Breakthroughs in next-generation cell therapies have continued to progress rapidly over the past several years. Currently, more than 1,000 cell and gene therapies are in clinical studies. These therapies have the potential to transform the lives of people living with cancer and other diseases.
The ONE Forum® 2020 highlighted new cell and gene therapy research and innovation, particularly its positive impact on hematopoietic stem cell transplantation (HSCT). The virtual event – hosted by our parent company the National Marrow Donor Program® (NMDP)/Be The Match® – brought together leading industry professionals from the field.
Here, we recap three of the sessions highlighting advances in cell therapy as well as regulatory hot topics.
Keynote discussion highlights promising advances in cancer treatment
In this keynote session, leading cell therapy researcher Carl June, MD, of the University of Pennsylvania joined Jeffrey Miller, MD, of the University of Minnesota, and Allison Matthews of the Mayo Clinic to share recent advances in both cell therapy treatment and patient support.
Dr. June collaborated on the development of Novartis’s Kymriah, one of the first commercially approved cell therapies. It has now been a decade since chimeric antigen receptor T cells (CAR-T cells) have been used to treat leukemia. During the session, Dr. June shared that a follow-up with one of the first patients treated revealed that CAR-T cells can continue to persist even 10 years after treatment.
Additional research published in Nature Medicine in 2018 indicates that the minimal effective dose of CAR-T cells may be very low. In one patient, a single CAR-T cell was responsible for eradication of cancer.
During the session, Dr. June shared an overview of recent advances in CAR-T therapy for treating hematologic malignancies. He explained that while side effects of CAR-T therapy – particularly the neurologic toxicity that can result from therapies that target the CD19 antigen – are still a concern, CAR-T research is a highly promising long-term treatment avenue for hematologic cancer.
Dr. Miller is the Deputy Director of the Masonic Cancer Center at the University of Minnesota. He shared a research update on the use of natural killer (NK) cells in treating cancer. Like CAR-T treatment, NK cell therapy has exploded in recent years and is highly promising for the future of cancer treatment.
Dr. Miller explained how the University of Minnesota’s Trispecific Killer Cell Engager (TriKE) model successfully induces NK cell proliferation, leading to tumor eradication. Specifically, harnessing the cytokine interleukin-15 (IL-15) enhances the ability of NK cells to knock out cancer cells.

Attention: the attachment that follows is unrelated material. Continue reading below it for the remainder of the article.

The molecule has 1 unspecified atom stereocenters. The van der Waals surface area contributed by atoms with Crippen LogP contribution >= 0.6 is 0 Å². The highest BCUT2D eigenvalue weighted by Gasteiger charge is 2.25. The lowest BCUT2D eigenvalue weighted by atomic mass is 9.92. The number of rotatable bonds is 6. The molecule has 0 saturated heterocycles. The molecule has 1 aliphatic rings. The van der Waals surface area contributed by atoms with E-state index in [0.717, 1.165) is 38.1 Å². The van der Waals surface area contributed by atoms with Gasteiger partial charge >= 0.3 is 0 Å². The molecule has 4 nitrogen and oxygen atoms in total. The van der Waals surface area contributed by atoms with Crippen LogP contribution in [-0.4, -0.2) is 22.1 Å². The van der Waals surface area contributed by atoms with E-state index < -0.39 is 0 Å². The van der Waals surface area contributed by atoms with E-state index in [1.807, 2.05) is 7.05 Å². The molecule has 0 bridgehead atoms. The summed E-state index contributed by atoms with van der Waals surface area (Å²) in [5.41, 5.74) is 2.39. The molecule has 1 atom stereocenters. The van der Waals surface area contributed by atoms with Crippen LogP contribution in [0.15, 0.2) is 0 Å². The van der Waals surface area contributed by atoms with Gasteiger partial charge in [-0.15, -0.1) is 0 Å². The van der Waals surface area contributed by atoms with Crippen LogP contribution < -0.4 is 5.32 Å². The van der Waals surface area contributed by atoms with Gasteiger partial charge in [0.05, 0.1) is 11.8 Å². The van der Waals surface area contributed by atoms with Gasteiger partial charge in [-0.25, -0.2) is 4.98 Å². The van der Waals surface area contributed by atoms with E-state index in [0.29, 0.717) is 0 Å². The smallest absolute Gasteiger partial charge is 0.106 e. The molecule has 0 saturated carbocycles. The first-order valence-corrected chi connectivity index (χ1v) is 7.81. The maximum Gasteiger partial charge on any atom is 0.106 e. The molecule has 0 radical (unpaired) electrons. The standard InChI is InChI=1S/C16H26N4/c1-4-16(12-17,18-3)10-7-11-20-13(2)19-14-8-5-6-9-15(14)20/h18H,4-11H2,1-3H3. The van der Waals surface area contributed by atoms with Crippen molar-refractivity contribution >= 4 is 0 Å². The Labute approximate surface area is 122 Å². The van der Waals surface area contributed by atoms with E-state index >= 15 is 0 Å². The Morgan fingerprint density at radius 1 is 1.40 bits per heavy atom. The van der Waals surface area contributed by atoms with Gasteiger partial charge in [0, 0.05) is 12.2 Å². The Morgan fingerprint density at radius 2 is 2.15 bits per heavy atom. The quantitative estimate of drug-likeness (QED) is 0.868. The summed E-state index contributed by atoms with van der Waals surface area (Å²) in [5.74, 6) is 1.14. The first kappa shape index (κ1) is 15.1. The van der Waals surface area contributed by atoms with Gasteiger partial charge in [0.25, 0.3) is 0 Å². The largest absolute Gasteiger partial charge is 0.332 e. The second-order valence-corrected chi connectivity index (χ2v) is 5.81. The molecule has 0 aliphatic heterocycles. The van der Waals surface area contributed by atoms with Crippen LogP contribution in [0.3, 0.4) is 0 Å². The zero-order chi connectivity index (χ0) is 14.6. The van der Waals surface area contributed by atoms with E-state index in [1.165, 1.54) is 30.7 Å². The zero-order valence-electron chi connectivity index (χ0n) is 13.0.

The results are very exciting. But, as Dr. Miller explained, the process of adoptive transfer is complex and expensive. Through a collaboration with Fate Therapeutics, Dr. Miller and his colleagues are exploring the use of induced pluripotent stem cells (iPSCs) to manufacture NK cells, rather than transferring cells from an allogeneic donor.
The initial research, published in November 2020 in Science Translational Medicine, show that iPSC-derived NK cells promote successful T cell recruitment both in vitro and in vivo. When used in combination with anti-PD1 therapies, they lead to tumor elimination in animal models.
Matthews brought a different perspective to the conversation – that of the patient-facing service provider. Matthews explained that after spending time with many patients who receive cell therapy treatment and their caregivers, her team has learned that creating a strong understanding of every step of the therapeutic process is essential to successful treatment.
She emphasized the importance of a coordinated treatment experience, including warm handoffs from one team member to another. She also highlighted how explanatory materials, such as videos and workbooks, can help support patients and caregivers through what is a challenging and complex journey.
Matthews’ research is of equal importance to the scientific advances shared by Dr. June and Dr. Miller. Comprehensive patient service decreases patient anxiety and helps make successful cell therapy treatment possible.
The presentations from all three panelists showed that the work to continually advance cell therapy is necessarily holistic. It requires engagement and innovative thinking from all sides. As long as that holistic work continues, it’s clear that scientific innovation in cell therapy – and its promise for the millions of people living with cancer – will only continue to advance.
The impact of new cell and gene therapies on treatment options for HSCT patients
Since its onset about three decades ago, the cell therapy industry has evolved at a rapid rate. Especially in the last several years, therapies have become both more accessible and more commercially viable. Gene therapy also continues to advance rapidly as collective knowledge of safe and effective techniques grows.
In this session, the panelists explained the opportunities that emerging trends in cell and gene therapy offer for hematopoietic stem cell transplant patients. They also discussed how recent developments spark promise for the future of cancer treatment options.
As the technology for delivering cell and gene therapy treatments has evolved, receiving treatment has also become a more comfortable experience for the patient. Richard Jones, MD, Professor of Oncology and Medicine at Johns Hopkins University, explained that two decades ago, HSCT was “a fairly toxic procedure.”
“It really didn’t serve the majority of people who needed the procedure,” he said. He explained that donors were difficult to come by. In addition, older patients – who are often those diagnosed with blood cancer – weren’t candidates for HSCT. Since then, things have changed. Due to advances that allow for the use of haploidentical and mismatched allogeneic donors, “Everyone has a donor now, and the approach has become much kinder and gentler,” he said.
Dr. Jones pointed out that donor accessibility has also grown exponentially. Thanks to the consistent advances in the transplant field, HSCT continues to be used widely as an approach for both allogeneic and autologous cell therapy. Dr. Jones said new cell and gene therapies are evolving “not as a competition to transplant, but as cooperative and synergistic.”